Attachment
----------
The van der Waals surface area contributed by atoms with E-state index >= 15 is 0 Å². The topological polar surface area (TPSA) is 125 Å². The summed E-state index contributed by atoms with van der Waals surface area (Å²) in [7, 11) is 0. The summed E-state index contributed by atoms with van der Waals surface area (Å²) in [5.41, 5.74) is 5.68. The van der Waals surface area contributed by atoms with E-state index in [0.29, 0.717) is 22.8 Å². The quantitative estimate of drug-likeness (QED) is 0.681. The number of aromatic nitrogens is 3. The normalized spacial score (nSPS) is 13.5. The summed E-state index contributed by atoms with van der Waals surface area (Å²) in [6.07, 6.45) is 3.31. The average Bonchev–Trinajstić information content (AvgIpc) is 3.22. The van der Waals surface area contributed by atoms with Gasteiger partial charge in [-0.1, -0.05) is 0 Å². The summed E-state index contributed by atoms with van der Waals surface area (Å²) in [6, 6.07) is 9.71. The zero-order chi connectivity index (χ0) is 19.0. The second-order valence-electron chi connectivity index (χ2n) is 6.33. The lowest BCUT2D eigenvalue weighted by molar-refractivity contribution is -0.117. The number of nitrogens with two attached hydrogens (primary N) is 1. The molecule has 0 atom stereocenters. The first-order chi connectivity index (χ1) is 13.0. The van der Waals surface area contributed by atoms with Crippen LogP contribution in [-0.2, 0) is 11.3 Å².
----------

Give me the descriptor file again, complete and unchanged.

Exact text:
The van der Waals surface area contributed by atoms with E-state index >= 15 is 0 Å². The topological polar surface area (TPSA) is 125 Å². The summed E-state index contributed by atoms with van der Waals surface area (Å²) in [7, 11) is 0. The summed E-state index contributed by atoms with van der Waals surface area (Å²) in [5.41, 5.74) is 5.68. The van der Waals surface area contributed by atoms with E-state index in [0.29, 0.717) is 22.8 Å². The quantitative estimate of drug-likeness (QED) is 0.681. The number of aromatic nitrogens is 3. The normalized spacial score (nSPS) is 13.5. The summed E-state index contributed by atoms with van der Waals surface area (Å²) in [6.07, 6.45) is 3.31. The average Bonchev–Trinajstić information content (AvgIpc) is 3.22. The van der Waals surface area contributed by atoms with Gasteiger partial charge in [-0.1, -0.05) is 0 Å². The summed E-state index contributed by atoms with van der Waals surface area (Å²) in [6, 6.07) is 9.71. The zero-order chi connectivity index (χ0) is 19.0. The second-order valence-electron chi connectivity index (χ2n) is 6.33. The lowest BCUT2D eigenvalue weighted by molar-refractivity contribution is -0.117. The number of nitrogens with two attached hydrogens (primary N) is 1. The molecule has 0 atom stereocenters. The first-order chi connectivity index (χ1) is 13.0. The van der Waals surface area contributed by atoms with Crippen LogP contribution in [-0.2, 0) is 11.3 Å².